Support for patching bootloader to enable AHCI support in Macintoshes


New Member
With some Intel Macs, AHCI mode is disabled for BIOS emulation modes so that Windows XP will install without needing a driver disk. Unfortunately Apple does not provide a method to turn AHCI support on later.

In legacy mode, transfers are capped at 133MB/s (SSDs suffer greatly from this), it also disables the fifth and sixth SATA port on Mac Pros, and features like hotplug, trim, and (I think) NCQ don't work.

Bypassing the BIOS emulation by loading windows via EFI doesn't work well, because Apple's EFI was created before UEFI, so the two don't really mix.

The solution to enabling AHCI at boot time for any BIOS-booted OS is to set the SATA controller's PCI register each time you boot, prior to booting the OS. With grub2, this can be done with 'setpci'. There are also a few shell scripts and an OSX tool that can be used to patch the windows standard MBR. Further reading can be done at for example this InsanelyMac post and utilities for enabling AHCI in BIOS emulation mode.

Each chipset has a different device ID (obviously) and also a different register that needs setting. Here are a list of a few common ones (in the format accepted by setpci) that could be added in a dropdown, but even simply having a section or configuration file setting for picking your own device and register would be great.
  • MacPro1,1 (2006) intel 631xESB/632xESB chipset: setpci -d 8086:2680 90.b=40
  • MacBookPro5,2 (mid 2009) with MCP79 chipset: setpci -d 10de:0ab5 9c.b=06
  • MacBookPro6,2 intel 3400 chipset: setpci -d 8086:3b28 90.b=60
The least-technical way to add this to the boot process would be to load grub2 from the BCD, do the setpci, and then load whatever OS directly from there.

The cleaner way that requires a bit of assembly would be to patch the MBR or drive's bootsector itself so that this is done before bootmgr is loaded, bypassing the need for grub etc. Unfortunately all the existing patches floating around on the net are for each specific controller. I don't have time to disassemble one and see if you could just swap the PCI IDs and registers and redo the patch, but it seems fairly likely.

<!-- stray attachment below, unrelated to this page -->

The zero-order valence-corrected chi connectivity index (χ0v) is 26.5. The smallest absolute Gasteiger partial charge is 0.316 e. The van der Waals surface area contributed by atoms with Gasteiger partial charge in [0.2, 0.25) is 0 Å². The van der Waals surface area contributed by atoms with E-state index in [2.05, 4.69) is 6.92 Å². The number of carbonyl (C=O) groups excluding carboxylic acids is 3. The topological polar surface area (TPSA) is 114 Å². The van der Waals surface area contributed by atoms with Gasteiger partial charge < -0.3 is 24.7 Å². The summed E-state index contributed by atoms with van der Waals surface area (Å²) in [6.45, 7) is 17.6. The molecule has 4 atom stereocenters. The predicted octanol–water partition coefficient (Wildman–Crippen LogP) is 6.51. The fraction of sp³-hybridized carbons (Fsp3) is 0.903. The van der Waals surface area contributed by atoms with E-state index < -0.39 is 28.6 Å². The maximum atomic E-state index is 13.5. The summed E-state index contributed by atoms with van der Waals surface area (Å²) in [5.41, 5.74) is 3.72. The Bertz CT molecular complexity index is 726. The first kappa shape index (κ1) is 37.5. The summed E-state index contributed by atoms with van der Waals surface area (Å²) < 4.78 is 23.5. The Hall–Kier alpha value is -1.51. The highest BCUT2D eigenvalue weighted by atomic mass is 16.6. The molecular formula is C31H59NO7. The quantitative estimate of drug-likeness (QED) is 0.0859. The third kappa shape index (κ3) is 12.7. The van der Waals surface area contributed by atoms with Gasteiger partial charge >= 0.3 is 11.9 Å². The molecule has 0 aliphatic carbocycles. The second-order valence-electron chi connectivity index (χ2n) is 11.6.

As it stands the way this is accomplished with EasyBCD is by chaining grub2. this isn't too bad but it would be wonderful if EasyBCD could do it natively.



Mostly Harmless
Staff member
Hi projct,

Interesting proposition. I can see a few different ways of pulling this off, but as you say, going the GRUB or GRUB2 route seems to be the easiest. I'll think this over and see what can be done.


Mostly Harmless
Staff member
I've been giving this some thought - it's not something that belongs in EasyBCD, but I could write up a bootmgr patcher that can do this dynamically. I don't know how much demand there is for something like this, though?


New Member
Every Mac on the market currently requires a variation of this trick in order to get AHCI to work outside of OSX. Spinning drives are already able to exceed 133MB/s sequential read, and the other solutions available cannot be used inside Windows. I suppose it's up to you as to whether you'd think it's worth it :smile:

Sidenote: you'd have to include a note in a readme for a project like this explaining that there is a registry edit that has to be done to tell the microsoft AHCI driver to load on next boot, otherwise a successful patch results in a BSOD when it can't find the boot device.

I've installed SSDs in one of every ten Mac clients I've had this year (40 of 400ish) and for at least 15 of them I've had to set up grub2 for their bootcamp instals. I don't expect that number to go down anytime soon, and even if apple changes their EFI for windows 8 or something, they don't add functionality to older machines' EFI so there'll always be a sizable number of Macs that require this. A windows patcher (particularly one that lets you specify which device, register, and value to set) would turn a 15 minute-ish ordeal of booting a linux livecd and mucking about with grub into importing a registry entry and running the tool.

Most importantly, since there are situations (e.g. upgrading windows or installing other OSes) that can muck about with the bootloader it would leave a fairly easy method to re-do the patch after something has reverted it. :smile:

Whether you choose to work on it or not, thanks for thinking it over, at least :smile: